Telstra’s Shares Continue To Decline

Tesltra ASX Update 2017

Australia’s biggest telco, Telstra Corp. [ASX:TLS], dropped 1.28% this morning to $4.24 per share. The billion-dollar telco is now down 16.76% for the year.

Why are Telstra’s shares plummeting?

Telstra hasn’t had a great first half. Profits took a hit, dropping 11.8% to $1.79 billion. Short-term borrowings also increased, while shareholders’ equity declined. The telco also hasn’t fared well against rising competitive tension.

And now even Telstra’s iconic high dividends are coming into question. As reported by The Australian Financial Review:

According to Mr Kaynes [Citi analyst], Telstra has few options other than to cut its dividend per share forecast from 31 cents to 25 cents in the next financial year as it looks to counter the looming earnings hole.

Kaynes believes Telstra’s dividend might dip as low as 17 cents a share by FY2020. But rather than wait three years, Telstra should cut their dividends now and redirect the funds back into the business, Kaynes reasons.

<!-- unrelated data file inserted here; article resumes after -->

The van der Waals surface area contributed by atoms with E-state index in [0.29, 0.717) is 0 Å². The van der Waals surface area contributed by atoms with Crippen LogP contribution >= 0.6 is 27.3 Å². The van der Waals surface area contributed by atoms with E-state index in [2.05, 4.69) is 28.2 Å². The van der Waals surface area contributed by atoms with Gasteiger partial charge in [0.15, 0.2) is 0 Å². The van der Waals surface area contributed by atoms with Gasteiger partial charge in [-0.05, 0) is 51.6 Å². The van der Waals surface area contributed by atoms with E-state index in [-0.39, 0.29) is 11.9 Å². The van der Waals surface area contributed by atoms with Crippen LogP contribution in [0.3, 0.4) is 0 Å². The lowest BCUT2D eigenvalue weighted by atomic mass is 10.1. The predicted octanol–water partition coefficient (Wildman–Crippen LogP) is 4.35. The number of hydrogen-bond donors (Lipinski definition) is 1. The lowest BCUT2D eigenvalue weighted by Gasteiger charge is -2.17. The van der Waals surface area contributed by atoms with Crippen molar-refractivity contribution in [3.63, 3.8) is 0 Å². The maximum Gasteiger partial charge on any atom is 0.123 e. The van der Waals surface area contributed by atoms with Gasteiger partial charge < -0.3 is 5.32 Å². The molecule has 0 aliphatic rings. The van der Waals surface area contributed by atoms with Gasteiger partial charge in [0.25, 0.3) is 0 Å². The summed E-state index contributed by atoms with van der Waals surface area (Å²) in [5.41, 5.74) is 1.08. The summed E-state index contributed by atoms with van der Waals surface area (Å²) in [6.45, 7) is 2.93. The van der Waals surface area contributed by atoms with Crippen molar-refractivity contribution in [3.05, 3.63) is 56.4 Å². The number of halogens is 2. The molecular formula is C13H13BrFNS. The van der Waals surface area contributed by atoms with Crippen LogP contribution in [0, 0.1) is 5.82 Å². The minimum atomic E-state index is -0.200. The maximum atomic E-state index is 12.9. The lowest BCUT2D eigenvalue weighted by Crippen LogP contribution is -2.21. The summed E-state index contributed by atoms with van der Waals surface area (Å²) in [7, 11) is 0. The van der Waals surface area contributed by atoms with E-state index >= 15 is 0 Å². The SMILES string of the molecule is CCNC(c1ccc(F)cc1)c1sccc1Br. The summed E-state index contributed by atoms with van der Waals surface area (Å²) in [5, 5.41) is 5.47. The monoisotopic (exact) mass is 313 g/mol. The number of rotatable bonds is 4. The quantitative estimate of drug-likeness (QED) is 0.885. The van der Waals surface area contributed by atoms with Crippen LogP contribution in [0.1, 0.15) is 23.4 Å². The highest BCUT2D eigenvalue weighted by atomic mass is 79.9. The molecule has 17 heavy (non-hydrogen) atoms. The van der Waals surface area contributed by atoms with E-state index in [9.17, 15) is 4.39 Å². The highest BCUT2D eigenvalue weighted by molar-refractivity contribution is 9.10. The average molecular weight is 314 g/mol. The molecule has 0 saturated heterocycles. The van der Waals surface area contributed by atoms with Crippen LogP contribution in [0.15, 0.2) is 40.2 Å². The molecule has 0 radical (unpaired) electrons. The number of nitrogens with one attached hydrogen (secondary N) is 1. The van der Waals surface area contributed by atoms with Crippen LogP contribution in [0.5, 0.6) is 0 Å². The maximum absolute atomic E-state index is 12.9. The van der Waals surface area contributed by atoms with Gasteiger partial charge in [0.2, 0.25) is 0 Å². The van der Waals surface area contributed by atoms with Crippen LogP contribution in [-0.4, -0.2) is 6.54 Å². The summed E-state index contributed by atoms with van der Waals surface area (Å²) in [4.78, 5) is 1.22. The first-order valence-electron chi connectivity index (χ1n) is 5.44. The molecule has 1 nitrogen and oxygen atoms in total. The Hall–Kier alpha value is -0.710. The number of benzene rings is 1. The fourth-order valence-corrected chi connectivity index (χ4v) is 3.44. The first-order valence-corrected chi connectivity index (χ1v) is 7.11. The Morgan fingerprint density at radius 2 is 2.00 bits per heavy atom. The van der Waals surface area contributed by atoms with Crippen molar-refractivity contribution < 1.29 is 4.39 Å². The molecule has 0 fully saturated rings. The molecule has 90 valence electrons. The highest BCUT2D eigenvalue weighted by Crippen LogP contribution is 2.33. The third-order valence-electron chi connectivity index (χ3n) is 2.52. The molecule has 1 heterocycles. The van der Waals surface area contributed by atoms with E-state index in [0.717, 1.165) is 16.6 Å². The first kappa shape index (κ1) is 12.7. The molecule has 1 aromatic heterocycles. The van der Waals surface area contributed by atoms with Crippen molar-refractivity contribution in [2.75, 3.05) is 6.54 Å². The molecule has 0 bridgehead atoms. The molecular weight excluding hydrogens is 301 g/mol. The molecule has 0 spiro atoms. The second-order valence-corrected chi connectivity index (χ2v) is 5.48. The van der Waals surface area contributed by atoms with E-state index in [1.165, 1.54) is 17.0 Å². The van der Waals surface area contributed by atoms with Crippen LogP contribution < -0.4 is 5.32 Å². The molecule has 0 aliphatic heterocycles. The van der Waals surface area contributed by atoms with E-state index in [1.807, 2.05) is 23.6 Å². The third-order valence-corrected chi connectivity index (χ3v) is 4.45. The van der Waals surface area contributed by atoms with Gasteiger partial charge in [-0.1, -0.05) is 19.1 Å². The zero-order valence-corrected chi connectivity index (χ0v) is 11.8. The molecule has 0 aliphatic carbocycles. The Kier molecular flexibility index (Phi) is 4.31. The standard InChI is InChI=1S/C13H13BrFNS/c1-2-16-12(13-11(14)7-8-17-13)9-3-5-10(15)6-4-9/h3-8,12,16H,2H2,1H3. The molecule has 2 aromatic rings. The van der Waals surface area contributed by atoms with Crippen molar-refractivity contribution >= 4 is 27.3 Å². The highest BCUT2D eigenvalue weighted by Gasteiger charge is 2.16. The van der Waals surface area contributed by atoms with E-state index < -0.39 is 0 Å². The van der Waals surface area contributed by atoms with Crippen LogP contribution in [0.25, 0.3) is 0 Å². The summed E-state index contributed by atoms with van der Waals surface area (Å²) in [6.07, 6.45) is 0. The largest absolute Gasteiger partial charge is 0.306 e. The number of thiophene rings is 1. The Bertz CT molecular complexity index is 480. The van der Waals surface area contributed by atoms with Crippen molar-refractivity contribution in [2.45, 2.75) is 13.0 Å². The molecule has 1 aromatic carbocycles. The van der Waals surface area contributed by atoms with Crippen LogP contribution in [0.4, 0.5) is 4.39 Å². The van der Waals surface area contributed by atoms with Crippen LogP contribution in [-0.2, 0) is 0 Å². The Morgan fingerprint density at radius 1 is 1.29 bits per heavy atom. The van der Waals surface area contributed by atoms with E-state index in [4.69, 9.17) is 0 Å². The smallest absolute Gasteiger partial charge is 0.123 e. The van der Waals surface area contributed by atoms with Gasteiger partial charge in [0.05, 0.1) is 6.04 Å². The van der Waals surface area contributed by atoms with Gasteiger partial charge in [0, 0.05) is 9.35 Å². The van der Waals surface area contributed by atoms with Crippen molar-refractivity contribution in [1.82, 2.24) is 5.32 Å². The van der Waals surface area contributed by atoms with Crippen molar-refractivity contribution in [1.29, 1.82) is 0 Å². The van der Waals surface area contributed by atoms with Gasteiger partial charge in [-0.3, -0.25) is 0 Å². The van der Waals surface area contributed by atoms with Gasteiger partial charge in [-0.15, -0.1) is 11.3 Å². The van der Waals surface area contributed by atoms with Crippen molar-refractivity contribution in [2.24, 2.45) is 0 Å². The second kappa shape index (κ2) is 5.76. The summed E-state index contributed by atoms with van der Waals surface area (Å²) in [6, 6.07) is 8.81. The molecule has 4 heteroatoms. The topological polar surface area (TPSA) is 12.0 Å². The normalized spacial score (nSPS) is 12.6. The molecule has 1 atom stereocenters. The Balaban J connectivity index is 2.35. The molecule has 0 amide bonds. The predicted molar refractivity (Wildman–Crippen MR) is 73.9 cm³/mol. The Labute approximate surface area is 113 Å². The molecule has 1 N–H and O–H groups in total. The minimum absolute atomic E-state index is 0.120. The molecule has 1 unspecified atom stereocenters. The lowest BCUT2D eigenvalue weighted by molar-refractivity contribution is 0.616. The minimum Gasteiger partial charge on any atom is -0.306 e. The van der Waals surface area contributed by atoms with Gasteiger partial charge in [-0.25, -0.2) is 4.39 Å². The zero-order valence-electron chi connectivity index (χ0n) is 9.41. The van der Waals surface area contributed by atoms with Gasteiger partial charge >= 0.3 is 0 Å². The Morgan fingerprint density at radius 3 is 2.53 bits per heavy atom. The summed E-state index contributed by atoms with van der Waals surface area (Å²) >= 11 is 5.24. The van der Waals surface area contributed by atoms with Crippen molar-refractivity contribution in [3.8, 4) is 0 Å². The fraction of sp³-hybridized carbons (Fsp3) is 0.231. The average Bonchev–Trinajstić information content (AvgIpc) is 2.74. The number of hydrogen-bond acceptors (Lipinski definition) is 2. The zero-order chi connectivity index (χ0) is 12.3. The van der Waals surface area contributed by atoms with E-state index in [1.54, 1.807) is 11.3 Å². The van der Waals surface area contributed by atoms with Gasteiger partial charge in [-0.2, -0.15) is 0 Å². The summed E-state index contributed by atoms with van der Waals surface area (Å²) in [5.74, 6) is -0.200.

He said:

We believe shareholders would be better off in the (longer term) if the (dividend per share) was cut now and the excess fund directed to either share buybacks or growth-generating acquisitions’.

What now for Telstra?

Telstra does look attractive at present. The shares are beaten down and now trade at 13.3-times FY17 earnings on a 7.30% dividend yield.

Yet though it looks great now, what would happen if dividends get cut or earnings decline further? Because of Telstra’s uncertain future, I suggest you consider looking for opportunities elsewhere.


Härje Ronngard,

Junior Analyst, Money Morning

PS: A big reason to invest in blue chips is for income. They offer big dividends, and usually pay out large portions of profits to shareholders.

However, it’s not always the blue chips that have the best dividend yields. Income specialist Matt Hibbard’s new report, ‘Top 5 Dividend Stocks in Australia for 2017’, is all about the best Aussie dividend stocks.

Some of the stocks Matt mentions pay reliable yields of 6%, 7%, 8% and more. That’s more than 5% higher than what you’d get on an Aussie 10-year bond for just slightly more risk.

To get your free copy of Matt’s report, click here.

Harje Ronngard

Harje Ronngard

Harje Ronngard is the lead Editor at Money Morning. With an academic background in finance and investments, Harje knows how simple, yet difficult investing can be. He has worked with a range of assets classes, from futures to equities. But he’s found his niche in equity valuation.

Leave a Reply

Be the First to Comment!

Notify of